The Ebola virus is not a threat, but ISIS is. That's what some of our leaders tell us. Should we believe them? Do they have a track record for truth-telling that would lend them credibility?
ISIS hasn't (yet) invaded America, but Ebola has. We are bombing ISIS in Syria, but treating Ebola here as an interloper that can be controlled. There is nothing to worry about. No need to panic. Pay no attention to the disease behind the curtain. Experts are in charge and we must always trust our experts. Do you? I sure don't.
Sometimes it seems the priority of our elected officials and experts is self-protection rather than the protection of the public, which they are supposed to serve. We only know what they tell us. We presume they have access to accurate information, but we only get their version of the truth.
Government officials testify before congressional committees and either deny responsibility for their own incompetence and malfeasance, blame others, hide behind the all-purpose "mistakes were made," or take the Fifth. A few accept "responsibility," but only in rare cases does anyone lose their job, unless their transgressions are so glaring they can't be ignored, like Julia Pierson, former director of the Secret Service. If politicians and bureaucrats protected us the way they protect themselves, there would be no need to fear Ebola, ISIS or anything else.
In the case of Ebola, our leaders want us to remain unconcerned. They have it under control, they say. And yet infected people keep popping up. Not to worry, they say. We can trust West African nations to examine those leaving their countries, even though it appears we can't.
Thomas Eric Duncan managed to get out of Liberia and travel to the U.S. with relative ease.
The dumbest analysis so far came recently on CNN. Appearing on "Anderson Cooper 360," Ebola "expert" (there's that word again) David Quammen argued against quarantines and banning flights from West Africa where thousands have died from Ebola and thousands more are infected.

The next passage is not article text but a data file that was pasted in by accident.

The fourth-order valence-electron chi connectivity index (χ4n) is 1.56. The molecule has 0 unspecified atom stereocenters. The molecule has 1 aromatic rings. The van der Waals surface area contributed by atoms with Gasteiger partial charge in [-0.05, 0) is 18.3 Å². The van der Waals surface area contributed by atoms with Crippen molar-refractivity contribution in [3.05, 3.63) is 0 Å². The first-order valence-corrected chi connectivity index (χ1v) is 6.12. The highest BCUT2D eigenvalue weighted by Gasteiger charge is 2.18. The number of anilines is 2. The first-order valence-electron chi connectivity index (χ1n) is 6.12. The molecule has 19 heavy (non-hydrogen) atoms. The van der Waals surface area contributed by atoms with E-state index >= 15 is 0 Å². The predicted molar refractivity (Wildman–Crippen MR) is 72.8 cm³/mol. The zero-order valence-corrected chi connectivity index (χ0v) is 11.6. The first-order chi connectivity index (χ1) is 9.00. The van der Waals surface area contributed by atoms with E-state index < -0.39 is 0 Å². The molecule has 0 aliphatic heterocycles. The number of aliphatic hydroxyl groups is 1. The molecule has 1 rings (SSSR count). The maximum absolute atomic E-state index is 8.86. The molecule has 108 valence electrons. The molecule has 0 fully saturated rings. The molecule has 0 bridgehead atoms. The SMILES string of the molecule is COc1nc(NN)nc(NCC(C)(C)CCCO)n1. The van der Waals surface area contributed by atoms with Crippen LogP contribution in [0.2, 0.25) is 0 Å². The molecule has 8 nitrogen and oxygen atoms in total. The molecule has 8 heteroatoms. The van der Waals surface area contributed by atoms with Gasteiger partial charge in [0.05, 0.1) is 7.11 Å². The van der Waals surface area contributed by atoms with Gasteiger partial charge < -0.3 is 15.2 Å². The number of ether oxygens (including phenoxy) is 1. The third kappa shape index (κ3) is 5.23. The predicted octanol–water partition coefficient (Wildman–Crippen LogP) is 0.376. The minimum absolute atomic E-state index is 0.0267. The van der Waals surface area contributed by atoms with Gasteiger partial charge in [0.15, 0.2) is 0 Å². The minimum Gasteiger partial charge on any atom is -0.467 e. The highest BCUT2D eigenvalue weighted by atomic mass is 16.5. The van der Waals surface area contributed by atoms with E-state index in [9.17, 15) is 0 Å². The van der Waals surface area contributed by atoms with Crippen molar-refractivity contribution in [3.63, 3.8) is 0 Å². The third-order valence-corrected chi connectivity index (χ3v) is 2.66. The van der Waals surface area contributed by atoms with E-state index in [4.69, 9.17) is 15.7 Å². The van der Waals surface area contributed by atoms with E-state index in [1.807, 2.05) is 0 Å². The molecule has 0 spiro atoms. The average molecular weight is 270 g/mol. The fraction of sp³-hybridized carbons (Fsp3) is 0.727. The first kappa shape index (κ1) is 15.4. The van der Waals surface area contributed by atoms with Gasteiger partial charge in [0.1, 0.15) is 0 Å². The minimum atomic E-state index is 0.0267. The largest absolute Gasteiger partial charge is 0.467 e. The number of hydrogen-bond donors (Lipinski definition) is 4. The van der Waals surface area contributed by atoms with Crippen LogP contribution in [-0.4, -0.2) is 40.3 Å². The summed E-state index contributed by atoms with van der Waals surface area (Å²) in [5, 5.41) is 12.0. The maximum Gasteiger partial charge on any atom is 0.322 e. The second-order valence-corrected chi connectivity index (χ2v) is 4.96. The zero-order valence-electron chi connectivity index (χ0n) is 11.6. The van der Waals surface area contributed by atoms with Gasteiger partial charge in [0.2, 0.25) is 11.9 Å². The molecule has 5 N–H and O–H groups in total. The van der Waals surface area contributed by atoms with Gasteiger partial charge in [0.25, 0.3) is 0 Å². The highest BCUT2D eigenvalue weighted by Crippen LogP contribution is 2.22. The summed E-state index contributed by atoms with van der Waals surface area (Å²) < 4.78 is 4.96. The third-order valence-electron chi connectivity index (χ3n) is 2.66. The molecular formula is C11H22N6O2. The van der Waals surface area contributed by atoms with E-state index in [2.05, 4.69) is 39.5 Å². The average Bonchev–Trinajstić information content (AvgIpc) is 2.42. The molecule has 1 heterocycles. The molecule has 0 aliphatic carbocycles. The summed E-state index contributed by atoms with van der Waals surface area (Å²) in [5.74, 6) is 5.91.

Here's Quammen: "You can't isolate neighborhoods, you can't isolate nations. It doesn't work ... how dare we turn our backs on Liberia given the fact that this is a country that was founded in the 1820s, 1830s because of American slavery. We have a responsibility to stay connected to them and help them see this through."
We are "staying connected." The Obama administration may send 4,000 troops to Liberia and American health workers are on the ground there.
Public health should not be held hostage to any other consideration. The practice of quarantine -- separating the sick from the healthy -- goes back as far as the year 549 A.D. when, in the midst of an outbreak of bubonic plague, the Byzantine emperor Justinian enacted a law meant to isolate sick people from regions infested with plague. I'm sure leaders back then told the public not to worry, that they had everything under control. Did people trust their leaders then any more than we trust our leaders today? I doubt it.
Failure to tell the truth about a whole range of things has contributed to public distrust, even cynicism, about government.
Take for instance the latest unemployment figures spun by the Obama administration. We are told a 5.9 percent unemployment rate and the addition of 248,000 nonfarm payroll jobs last month proves the economic recovery continues. Left out of most news coverage is a labor force participation rate of 62.7 percent, the lowest it has been since the 1970s and down from 66.1 percent in January 2004, according to Labor Department figures.
Former ABC News anchor Ted Koppel once said: "Our society finds truth too strong a medicine to digest undiluted. In its purest form, truth is not a polite tap on the shoulder. It is a howling reproach."
Our leaders underestimate the ability and desire of the public to respond to the truth with sober minds. We can handle the truth, if our government will only tell it to us.